First, we have a report from Hong Kong about a growing market for haunted apartments.
Apparently, there is a widespread superstition (certainly not limited to China) about living in places where violence has occurred. In China, buildings like this are called hongza (from the Cantonese hong, meaning "calamity," and za, meaning "residence"). The housing market in Hong Kong has cooled significantly in the last few years, leaving investors looking for any way they can to make money. So, the idea is to purchase hongza property at a discount (up to 20% in some cases) and then rent the apartments at full price to people who don't share the superstitions -- often foreigners.
This has led to advertisements such as the following:
For sale: Yuen Long apartment building. 36-year-old female secondary school teacher faced a marriage crisis, jumped off the building after sending a text message to her husband. Call for price range.Apparently, the belief is that hongza only lasts so long; the bad vibes eventually wear off. So presumably, you could buy at a discount, rent it for a while to unsuspecting foreigners who don't mind being tormented by ghosts of falling secondary school teachers, and then sell the building once the hongza has gone away.
You have to wonder how long it takes. Five years? Ten? Twenty? Do the ghosts eventually get tired and move on to greener pastures?
If so, that's more than you can say for the Irish fairies, who apparently have a shelf life of over 4,000 years.
Just ask Sean Quinn. Quinn, a businessman who was once Ireland's wealthiest citizen (with a net worth of eight billion dollars) is down to $15,000 in his bank account. Most folks think that Quinn's downfall was due to speculation in doomed Anglo-Irish Bank shares, but Quinn's neighbor, pub owner Toirbhealach Lyons, begs to differ.
Quinn's problems, Lyons says, began when he was expanding a quarry owned by Quinn Concrete, and applied for (and got) permission to move a Megalithic monument called the Aughrim Wedge Tomb. The tomb was moved, stone by stone, to Quinn's Slieve Russell Hotel. That action, Lyons said, seriously pissed off the fairies, who responded by destroying Quinn's empire.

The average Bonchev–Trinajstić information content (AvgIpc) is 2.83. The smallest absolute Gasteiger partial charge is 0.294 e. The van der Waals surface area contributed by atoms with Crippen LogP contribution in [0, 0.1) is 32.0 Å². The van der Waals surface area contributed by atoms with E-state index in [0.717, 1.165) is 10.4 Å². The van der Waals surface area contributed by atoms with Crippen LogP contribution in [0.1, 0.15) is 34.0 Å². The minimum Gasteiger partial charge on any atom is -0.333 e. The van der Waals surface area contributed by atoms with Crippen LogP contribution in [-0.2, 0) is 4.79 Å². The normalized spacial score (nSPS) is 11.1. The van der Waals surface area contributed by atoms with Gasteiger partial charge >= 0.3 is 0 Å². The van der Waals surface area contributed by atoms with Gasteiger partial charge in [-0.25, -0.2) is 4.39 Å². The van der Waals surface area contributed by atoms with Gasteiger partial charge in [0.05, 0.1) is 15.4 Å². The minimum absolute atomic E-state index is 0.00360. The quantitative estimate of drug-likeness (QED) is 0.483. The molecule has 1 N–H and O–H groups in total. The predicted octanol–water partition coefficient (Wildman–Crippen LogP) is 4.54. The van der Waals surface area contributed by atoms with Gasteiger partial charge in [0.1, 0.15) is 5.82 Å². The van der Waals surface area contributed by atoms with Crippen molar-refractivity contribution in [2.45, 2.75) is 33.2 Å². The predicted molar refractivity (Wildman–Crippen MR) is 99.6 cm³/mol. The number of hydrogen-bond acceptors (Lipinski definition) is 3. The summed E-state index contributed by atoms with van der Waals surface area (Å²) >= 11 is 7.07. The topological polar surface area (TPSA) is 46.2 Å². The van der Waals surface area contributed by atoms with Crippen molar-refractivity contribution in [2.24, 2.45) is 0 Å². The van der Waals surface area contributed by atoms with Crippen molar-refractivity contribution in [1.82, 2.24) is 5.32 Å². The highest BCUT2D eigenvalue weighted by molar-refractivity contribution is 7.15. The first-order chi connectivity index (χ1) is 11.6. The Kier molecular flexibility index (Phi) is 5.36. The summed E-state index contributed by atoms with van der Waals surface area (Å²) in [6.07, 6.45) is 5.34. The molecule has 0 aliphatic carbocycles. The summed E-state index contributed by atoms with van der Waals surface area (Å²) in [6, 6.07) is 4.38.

“I’m a big supporter of Sean Quinn because of what he has done for this area but that tomb should never have been moved,” Lyons, the owner of Molly Maguire’s Pub in Ballyconnell, told the Irish Independent.
One has to wonder if Quinn agrees, or if he agrees with his more prosaic neighbor, butcher Gerard Crowe, who told the Independent that Lyons' beliefs were "a load of auld rubbish." And it also makes me wonder if Crowe should be a little more careful about labeling himself a non-believer, given what happened to Quinn.
On the topic of labeling, we will conclude today with Georgia factory worker Billy E. Hyatt, who was fired from the Pliant Corporation plant near Dalton for refusing to wear the Mark of the Beast on his shirt.
At least, that's his side of it. The company has a long-standing tradition of having its workers each day wear stickers proclaiming how long it's been since the factory has had a lost-time accident. As the number of days since the last accident got into the 600s, Hyatt began to worry.
When Hyatt approached a manager, telling him he wouldn't wear a sticker saying "666" because it would mean he would go to hell, the manager said that of course he wouldn't have to. But when the day of the Festival of Satanic Worship and Workplace Safety arrived, company officials changed their minds -- and Hyatt was given a three-day suspension. When Hyatt objected (loudly), he was fired.
Hyatt sued, claiming his religious beliefs were not being respected.
Okay, on the one hand, I can say: it was a sticker. What was the big deal about letting the guy not have to wear the sticker for one day? It seems to fall clearly into the "choose your battles" department. On the other hand, to what extent are business owners required to "respect" the wacky beliefs of their employees? If I told my principal that I belonged to the Church of the Sacred Chicken, and every Thursday was required by my religion to walk around with a live rooster on my head, would he be violating my rights by telling me I couldn't? We have the (true) case of the Pastafarian in Austria who petitioned for years to have his drivers' license photo taken with a spaghetti strainer on his head -- and finally won.
All of which is well and good, and I know that the Pastafarians are a parody group (devotees of the Flying Spaghetti Monster), and he was just trying to make a point. But really -- at what point does common sense and rationality prevail?
Evidently never. Pliant Corporation is now in a legal battle, with a lawsuit pending that asks for damages and back pay for Hyatt, who was faced with a decision to "comply or abandon his religious beliefs." I strongly suspect Hyatt will win.
Which leaves me with one final thought: what sort of rooster should I wear on my head? I'm thinking Buff Orpington. They're kind of stylish, and the tan color match my skin tone and hair color, don't you think?